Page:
"Absolutely not," he replied when asked if there was any opposition to PLANiTULSA in the mayor's office. "The administration can only move forward when the council gives it the resources. Once the council gave the administration the resources, we took off at a rapid pace to try to make up for the lost time last fall when we didn't have the resources to hire a planning director or to hire a consulting firm."
Simonson said the council did not approve a budget amendment providing the funding until January, weeks after the administration had requested it.
Bartlett echoed Simonson's assessment.
"It knocked us back about six months until they approved the funding," he said, explaining this administration was unwilling to start advertising for a planning director until the funding for the position was secured.
"We're doing it. It's just taking a little bit of time," he said.
The adoption of the new comprehensive plan also occurred in the midst of one of the worst budget crises in the city's history, Simonson said, making it difficult to scrape together the money needed to carry out its recommendations.
"I think many people thought as soon as it was adopted, we'd move forward and that maybe the last council or the last administration had already appropriated or set aside money for some immediate implementation once it was adopted," he said. "That's not the case. Nobody did that."
The administration isn't to blame for that, he said.
"It was like, 'Here's a plan, but you don't have money to do anything with it,' " he said, going on to describe the administration's reaction: "This isn't the best of times for you to be telling us that."
Those who believe the administration is not committed to the new comprehensive plan aren't buying that explanation. Leighty described it as "poppycock," while Sober pointed out PLANiTULSA had been on the books for five months before the administration even asked the council for the money. Bynum -- who also campaigned for Bartlett and was a member of his transition team after he was elected -- bristled when presented with Simonson's version of events.
"The notion that the council delayed passage of that -- which was for three weeks during the holiday season -- is ludicrous," he said, his voice rising. "I can't believe Terry can say that with a straight face."
City Councilor Chris Trail disagreed with Simonson's characterization, as well.
"That's not at all how that happened, although it doesn't surprise me they'd blame us for it," he said. "We'd been pushing for that for a long time. I don't think the facts back up what Mr. Simonson is saying."
Bynum said it took the council three weeks to approve the money because the original budget amendment it received from the mayor called for the funding to come from one-time sources. That would have provided only enough money to last through the end of the fiscal year on June 30, 2010, he pointed out.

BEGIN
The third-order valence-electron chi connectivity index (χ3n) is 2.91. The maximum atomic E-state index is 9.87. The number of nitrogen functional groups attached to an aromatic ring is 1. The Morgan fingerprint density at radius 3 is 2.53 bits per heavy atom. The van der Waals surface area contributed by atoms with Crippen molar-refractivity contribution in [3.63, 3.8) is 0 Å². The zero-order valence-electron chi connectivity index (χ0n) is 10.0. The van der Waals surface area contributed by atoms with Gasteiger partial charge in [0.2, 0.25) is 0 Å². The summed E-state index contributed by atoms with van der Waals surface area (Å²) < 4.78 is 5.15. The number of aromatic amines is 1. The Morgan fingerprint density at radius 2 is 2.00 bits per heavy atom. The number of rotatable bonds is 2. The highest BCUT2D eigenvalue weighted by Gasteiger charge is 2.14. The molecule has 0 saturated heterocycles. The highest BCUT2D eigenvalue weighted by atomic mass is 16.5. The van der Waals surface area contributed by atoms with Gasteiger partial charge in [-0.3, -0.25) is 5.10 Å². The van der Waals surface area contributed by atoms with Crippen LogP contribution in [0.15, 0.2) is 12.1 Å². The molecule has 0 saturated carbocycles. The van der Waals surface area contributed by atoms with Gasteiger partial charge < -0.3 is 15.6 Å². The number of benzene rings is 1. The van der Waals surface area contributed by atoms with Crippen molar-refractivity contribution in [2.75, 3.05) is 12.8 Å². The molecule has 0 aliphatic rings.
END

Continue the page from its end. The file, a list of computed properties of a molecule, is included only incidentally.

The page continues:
"You don't hire a planning director with one-time funding," Bynum said. "It's irresponsible. That's the ... I have nothing polite to say in response to that."
Instead, he said, the council identified money from other sources to cover the cost of hiring a planning director and provide for a zoning code update, as well as several other initiatives the mayor wanted approved, on a continuous basis.
Even with the approval of those funds six months ago, the city is not close to hiring a planning director or beginning the zoning code update. An advisory committee charged with interviewing internal candidates for the planning director's job rejected those candidates in May, Simonson said, and a California firm has been hired to begin a national search.
Representatives of that firm will be in Tulsa this week to visit with the mayor and the city's human resources department to get a full understanding of the job duties and responsibilities, and of PLANiTULSA, Simonson said. He expects the firm to begin its search at the beginning of summer, though he doesn't know how long it will take.
"We've never done this, so we don't know if a month or two months is a reasonable amount of time to wait," he said.
But Simonson expects the position to be filled by the end of the year. He said no one needs to remind the administration of the important role the new planning director will play, especially given a planned reorganization of many aspects of city government that will see the size of the department increased 10-fold.